Ajay Piramal on Wednesday took the first big step towards building a global pharma company focused on original discovery and intellectual property rights by buying an American health information provider capable of analysing and predicting industry trends.
The purchase, which will cost Piramal Healthcare $635 million, will help the company’s nascent drug discovery business predict emerging trends and change its product portfolio accordingly.
The Burlington, Massachusetts based Decision Resources Group (DRG) provides proprietary research on healthcare trends, clinical research and mergers & acquisitions in the biopharma industry, competing with other analytics firms such as Forrester and Elsevier.
Piramal bought DRG from private equity firm Providence, which exited the company by selling its 100% holding. “The global healthcare industry is facing several challenges, including rising research costs, lower drug approval rates, mounting regulatory pressures and increasingly complex reimbursement models,” said Piramal, chairman, Piramal Holdings.
“The need for critical and specialist information is growing, and this business is niche with a stable revenue,” he added. DRG’s revenues for 2012 are estimated at $160 million, and it has 48 of the top 50 global pharmaceutical companies as its customers.
The US-based company’s business is divided into three parts: the biopharma business, which includes generating research data and advisory services on trends in the drug industry; the market access business, which provides analysis for pharma companies on markets suited for future drug launches; and the medical technology business, which provides insights on the medical devices industry.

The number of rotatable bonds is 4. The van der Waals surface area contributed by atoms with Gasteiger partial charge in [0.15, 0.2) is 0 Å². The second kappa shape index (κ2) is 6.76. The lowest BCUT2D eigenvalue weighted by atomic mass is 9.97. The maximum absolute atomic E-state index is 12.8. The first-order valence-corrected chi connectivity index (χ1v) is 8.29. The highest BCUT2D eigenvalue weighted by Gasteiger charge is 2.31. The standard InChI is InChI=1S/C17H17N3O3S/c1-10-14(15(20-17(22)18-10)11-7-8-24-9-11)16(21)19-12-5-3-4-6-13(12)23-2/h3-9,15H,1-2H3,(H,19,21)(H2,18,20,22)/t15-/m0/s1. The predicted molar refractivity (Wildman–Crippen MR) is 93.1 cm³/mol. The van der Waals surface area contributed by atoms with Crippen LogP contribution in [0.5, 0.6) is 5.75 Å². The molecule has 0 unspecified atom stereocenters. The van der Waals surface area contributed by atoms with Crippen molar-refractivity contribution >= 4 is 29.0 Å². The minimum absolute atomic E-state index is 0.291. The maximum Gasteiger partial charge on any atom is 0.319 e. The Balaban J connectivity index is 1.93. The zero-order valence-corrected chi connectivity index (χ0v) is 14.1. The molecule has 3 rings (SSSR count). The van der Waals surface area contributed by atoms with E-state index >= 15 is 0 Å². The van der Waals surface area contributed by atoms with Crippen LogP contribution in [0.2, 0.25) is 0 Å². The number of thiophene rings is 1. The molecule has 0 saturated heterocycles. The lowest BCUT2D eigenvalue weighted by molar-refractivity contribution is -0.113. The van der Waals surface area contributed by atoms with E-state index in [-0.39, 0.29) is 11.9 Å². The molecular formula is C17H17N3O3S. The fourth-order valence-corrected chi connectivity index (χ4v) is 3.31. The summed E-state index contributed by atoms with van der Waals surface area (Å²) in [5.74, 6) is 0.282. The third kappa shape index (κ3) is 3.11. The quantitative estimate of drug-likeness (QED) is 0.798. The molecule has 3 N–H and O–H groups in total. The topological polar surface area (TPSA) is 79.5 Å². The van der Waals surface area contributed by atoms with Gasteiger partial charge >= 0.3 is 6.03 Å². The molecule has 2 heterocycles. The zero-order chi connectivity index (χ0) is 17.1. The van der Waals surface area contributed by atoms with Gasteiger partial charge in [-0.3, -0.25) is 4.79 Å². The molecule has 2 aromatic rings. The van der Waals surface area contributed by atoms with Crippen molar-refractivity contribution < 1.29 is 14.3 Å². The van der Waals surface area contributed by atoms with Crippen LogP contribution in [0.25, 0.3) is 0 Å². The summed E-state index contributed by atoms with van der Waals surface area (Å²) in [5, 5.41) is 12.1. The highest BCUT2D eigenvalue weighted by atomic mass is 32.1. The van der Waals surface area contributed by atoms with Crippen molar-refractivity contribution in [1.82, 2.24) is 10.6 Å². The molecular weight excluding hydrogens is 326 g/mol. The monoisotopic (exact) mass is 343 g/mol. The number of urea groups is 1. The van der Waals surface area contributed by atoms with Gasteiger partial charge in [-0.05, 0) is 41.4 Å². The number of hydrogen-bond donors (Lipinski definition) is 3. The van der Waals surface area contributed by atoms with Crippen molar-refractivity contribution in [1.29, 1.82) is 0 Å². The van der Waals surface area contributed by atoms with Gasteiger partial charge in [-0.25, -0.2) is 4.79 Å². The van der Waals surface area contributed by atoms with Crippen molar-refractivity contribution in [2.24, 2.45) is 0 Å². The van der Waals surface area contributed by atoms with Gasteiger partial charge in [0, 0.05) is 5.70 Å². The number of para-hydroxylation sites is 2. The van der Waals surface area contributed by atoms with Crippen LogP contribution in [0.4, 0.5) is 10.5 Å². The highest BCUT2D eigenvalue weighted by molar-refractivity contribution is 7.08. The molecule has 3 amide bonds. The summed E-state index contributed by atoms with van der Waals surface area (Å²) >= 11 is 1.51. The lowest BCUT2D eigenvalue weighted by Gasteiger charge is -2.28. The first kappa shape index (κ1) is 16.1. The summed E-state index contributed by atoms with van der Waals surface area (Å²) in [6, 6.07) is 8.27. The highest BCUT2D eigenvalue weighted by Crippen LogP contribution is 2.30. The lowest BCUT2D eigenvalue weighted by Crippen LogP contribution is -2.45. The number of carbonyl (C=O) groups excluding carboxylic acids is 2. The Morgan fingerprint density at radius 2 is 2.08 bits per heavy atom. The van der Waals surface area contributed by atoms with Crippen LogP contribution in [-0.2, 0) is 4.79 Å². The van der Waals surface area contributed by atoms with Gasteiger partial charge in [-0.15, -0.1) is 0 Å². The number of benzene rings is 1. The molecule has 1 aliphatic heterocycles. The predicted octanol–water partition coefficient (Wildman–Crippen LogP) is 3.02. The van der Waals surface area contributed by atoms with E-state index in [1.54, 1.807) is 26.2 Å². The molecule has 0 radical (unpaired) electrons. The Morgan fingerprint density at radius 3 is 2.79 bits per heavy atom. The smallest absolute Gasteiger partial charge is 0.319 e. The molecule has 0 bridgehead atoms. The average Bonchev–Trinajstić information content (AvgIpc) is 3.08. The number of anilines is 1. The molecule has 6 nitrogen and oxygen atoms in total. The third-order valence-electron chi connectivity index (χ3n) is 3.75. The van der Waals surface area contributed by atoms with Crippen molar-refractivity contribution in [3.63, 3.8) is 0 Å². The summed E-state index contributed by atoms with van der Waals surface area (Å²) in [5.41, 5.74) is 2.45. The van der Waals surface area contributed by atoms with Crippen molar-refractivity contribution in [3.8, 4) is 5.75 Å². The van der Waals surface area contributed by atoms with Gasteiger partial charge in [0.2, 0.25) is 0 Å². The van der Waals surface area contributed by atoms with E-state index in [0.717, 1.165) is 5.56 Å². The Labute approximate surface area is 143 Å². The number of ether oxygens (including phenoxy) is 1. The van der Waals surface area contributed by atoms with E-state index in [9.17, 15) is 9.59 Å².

The global healthcare information business is estimated to be worth $5.1 billion, but most companies offering such services are based in the US and Europe. “We will bring our relationship with leading pharmaceutical companies in India and the knowledge of emerging markets to this company,” Piramal said.
Following the sale of its domestic formulations business to Abbott Labs in 2010, Piramal Healthcare has shifted focus to niche businesses that hold intellectual property rights. “We had said earlier that we will change the idea of our pharma business. We will be moving away from branded generics to intellectual property,” Ajay Piramal said last month. In the past two months, the company has made three acquisitions. It acquired molecular imaging business of German pharma giant Bayer, which gave it access to last-stage molecule on Alzheimer’s disease. It also announced the European approval of its knee pain drug Cargel, which has the potential to generate $200 million in revenues.